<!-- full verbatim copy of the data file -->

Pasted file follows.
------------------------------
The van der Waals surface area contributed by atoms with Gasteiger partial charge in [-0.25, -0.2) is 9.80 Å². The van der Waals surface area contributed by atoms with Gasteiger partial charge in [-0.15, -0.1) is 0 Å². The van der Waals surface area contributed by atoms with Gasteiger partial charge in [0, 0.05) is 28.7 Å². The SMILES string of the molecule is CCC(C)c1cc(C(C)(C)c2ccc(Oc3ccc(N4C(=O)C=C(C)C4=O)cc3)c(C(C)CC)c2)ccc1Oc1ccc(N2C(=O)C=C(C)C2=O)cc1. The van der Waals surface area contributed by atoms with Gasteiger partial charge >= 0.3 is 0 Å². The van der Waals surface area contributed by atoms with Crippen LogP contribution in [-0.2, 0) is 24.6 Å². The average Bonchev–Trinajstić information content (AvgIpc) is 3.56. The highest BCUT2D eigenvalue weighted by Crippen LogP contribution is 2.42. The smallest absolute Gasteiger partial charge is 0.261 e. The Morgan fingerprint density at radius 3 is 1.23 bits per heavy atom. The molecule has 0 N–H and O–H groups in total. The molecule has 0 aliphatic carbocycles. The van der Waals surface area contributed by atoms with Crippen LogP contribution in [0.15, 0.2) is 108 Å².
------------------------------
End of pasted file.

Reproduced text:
The van der Waals surface area contributed by atoms with Gasteiger partial charge in [-0.25, -0.2) is 9.80 Å². The van der Waals surface area contributed by atoms with Gasteiger partial charge in [-0.15, -0.1) is 0 Å². The van der Waals surface area contributed by atoms with Gasteiger partial charge in [0, 0.05) is 28.7 Å². The SMILES string of the molecule is CCC(C)c1cc(C(C)(C)c2ccc(Oc3ccc(N4C(=O)C=C(C)C4=O)cc3)c(C(C)CC)c2)ccc1Oc1ccc(N2C(=O)C=C(C)C2=O)cc1. The van der Waals surface area contributed by atoms with Gasteiger partial charge >= 0.3 is 0 Å². The van der Waals surface area contributed by atoms with Crippen LogP contribution in [-0.2, 0) is 24.6 Å². The average Bonchev–Trinajstić information content (AvgIpc) is 3.56. The highest BCUT2D eigenvalue weighted by Crippen LogP contribution is 2.42. The smallest absolute Gasteiger partial charge is 0.261 e. The Morgan fingerprint density at radius 3 is 1.23 bits per heavy atom. The molecule has 0 N–H and O–H groups in total. The molecule has 0 aliphatic carbocycles. The van der Waals surface area contributed by atoms with Crippen LogP contribution in [0.15, 0.2) is 108 Å².